Bonnie Burton, contributing editor
While I only recently found out that "It," based on a Stephen King novel, was not an actual movie but rather a two-part miniseries, it still is my favorite scary movie of all time. Seriously what is scarier than a clown? A clown with mangled, bloody, disgusting teeth that lurks in storm drains? Nothing, that's what. Growing up, my best friend and I watched this movie endlessly for who-knows-what-reason, aside from torturing ourselves and ruining dreams and circuses forever.
There are so many, but I have to choose "The Mist" (Metro-Goldwyn-Mayer). It finds the ability to tap into the deepest darkest fears of the human mind while throwing horrifying creatures at you. The premise was never to give a good scare though ... rather to force you to question your own judgement. I was inconsolable for hours after the conclusion of this movie. (Oh, and make sure to watch the black and white directors cut. Stephen King himself said Frank Darabont's version was better than his original novel.)
Bryan VanGelder, studio production manager and sound engineer
"Kill List" (Optimum Releasing (UK), IFC Midnight (US)) draws on the creeping horror of 1970s chillers like "The Wicker Man," but Ben Wheatley's nerve-jangling tale of two hitmen begins like a crime thriller before evolving into something altogether weirder, darker and more harrowing. It makes me shudder just thinking about it.
"The Cabin in the Woods" (Lionsgate) is one of my favorite because it simultaneously sends up horror movie tropes while actually being scary. Five friends end up at a remote cabin … a cabin in the woods. It was co-written by Joss Whedon and Drew Goddard (who also directed). It stars Chris Hemsworth pre-Thor (though it wasn't released until after the first Thor film) and has wonderful cameos by Bradley Whitford, Amy Acker and Richard Jenkins. That's all I want to say because if you've seen this film, you know why. And if you haven't, you will soon learn all about the cabin in the woods.
"Texas Chainsaw Massacre" (Bryanston Pictures) scared the holy bejeezus out of me when I first saw it, which I believe was when I was 13. I was completely blown away by how creepy everything was, and being a youth growing up in the back woods of the Deep South, the entire story was more than plausible. The dinner scene in particular makes my skin crawl. Watch it at least once a year. I still flinch at the sound of a chainsaw.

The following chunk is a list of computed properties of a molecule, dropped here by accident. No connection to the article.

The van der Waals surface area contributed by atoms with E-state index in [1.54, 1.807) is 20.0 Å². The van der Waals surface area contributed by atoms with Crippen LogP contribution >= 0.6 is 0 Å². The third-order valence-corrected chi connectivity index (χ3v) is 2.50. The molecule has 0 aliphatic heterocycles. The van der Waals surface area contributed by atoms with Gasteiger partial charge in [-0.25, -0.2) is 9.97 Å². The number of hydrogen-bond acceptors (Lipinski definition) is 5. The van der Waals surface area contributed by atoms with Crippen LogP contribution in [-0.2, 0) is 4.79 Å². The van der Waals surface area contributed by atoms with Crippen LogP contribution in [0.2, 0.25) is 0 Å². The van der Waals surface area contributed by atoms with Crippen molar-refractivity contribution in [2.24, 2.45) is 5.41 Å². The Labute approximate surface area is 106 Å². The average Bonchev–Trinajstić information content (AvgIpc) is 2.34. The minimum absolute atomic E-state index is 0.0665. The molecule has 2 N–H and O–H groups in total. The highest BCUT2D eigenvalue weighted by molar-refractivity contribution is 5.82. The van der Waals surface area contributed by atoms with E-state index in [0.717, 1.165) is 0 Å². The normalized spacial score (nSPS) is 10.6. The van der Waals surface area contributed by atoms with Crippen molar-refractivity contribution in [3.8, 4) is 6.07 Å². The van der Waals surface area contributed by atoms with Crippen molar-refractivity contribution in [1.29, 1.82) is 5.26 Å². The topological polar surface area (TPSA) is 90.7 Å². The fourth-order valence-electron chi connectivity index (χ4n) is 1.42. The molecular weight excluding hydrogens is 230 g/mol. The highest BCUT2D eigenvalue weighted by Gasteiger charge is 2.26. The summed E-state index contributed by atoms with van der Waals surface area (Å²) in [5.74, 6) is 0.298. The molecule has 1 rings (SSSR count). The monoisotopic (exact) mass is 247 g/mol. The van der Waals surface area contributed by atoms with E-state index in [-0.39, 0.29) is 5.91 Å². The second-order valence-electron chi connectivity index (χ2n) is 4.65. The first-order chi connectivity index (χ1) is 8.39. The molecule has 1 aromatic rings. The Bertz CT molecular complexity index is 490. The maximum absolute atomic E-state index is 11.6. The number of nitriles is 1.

In Robert Eggers' "The VVitch" (A24), a New England Puritan family in exile finds themselves under attack by mysterious forces. I love everything about this film. The attention to detail is superb, relying on primary sources for the language, and working with historians for the costumes (which were hand-stitched and hand-woven) and agricultural practices of the time to imbue the film with authenticity. The tale is stark, tense, intense and riveting, and Eggers doesn't waste a single second of time on that screen.
Michelle Starr, senior editor
"Eraserhead" (Libra Films International) is David Lynch's first feature film and arguably still his best. Unlike most horrors that are mostly done for entertainment, this thing is truly horrific, can't be unseen and stays with you forever. Kubrick used to show it to "The Shining" cast "to put them in the mood" before filming. Shot in black and white, it also has an outstanding sound design later imitated by Fincher in 7even and by the Coens in Barton Fink (great movies by themselves).
Vladislav Atroshchenko, senior content manager
Perhaps it was the timing of its release in 1979. That was peak slumber party time for me and the walk-up to my babysitting career. But no film has traumatized me as much as "When a Stranger Calls" (Columbia Pictures), about a psychopathic killer terrorizing a babysitter. Perhaps the only thing as scary as the line "Have you checked the children?" is the movie's climax: Pan in on rotary-dial phone. Babysitter answers "Leave me alone!" And the police officer on the line says "We've traced the call. It's coming from inside the house." Cue creepy violin.
I'm still freaked out.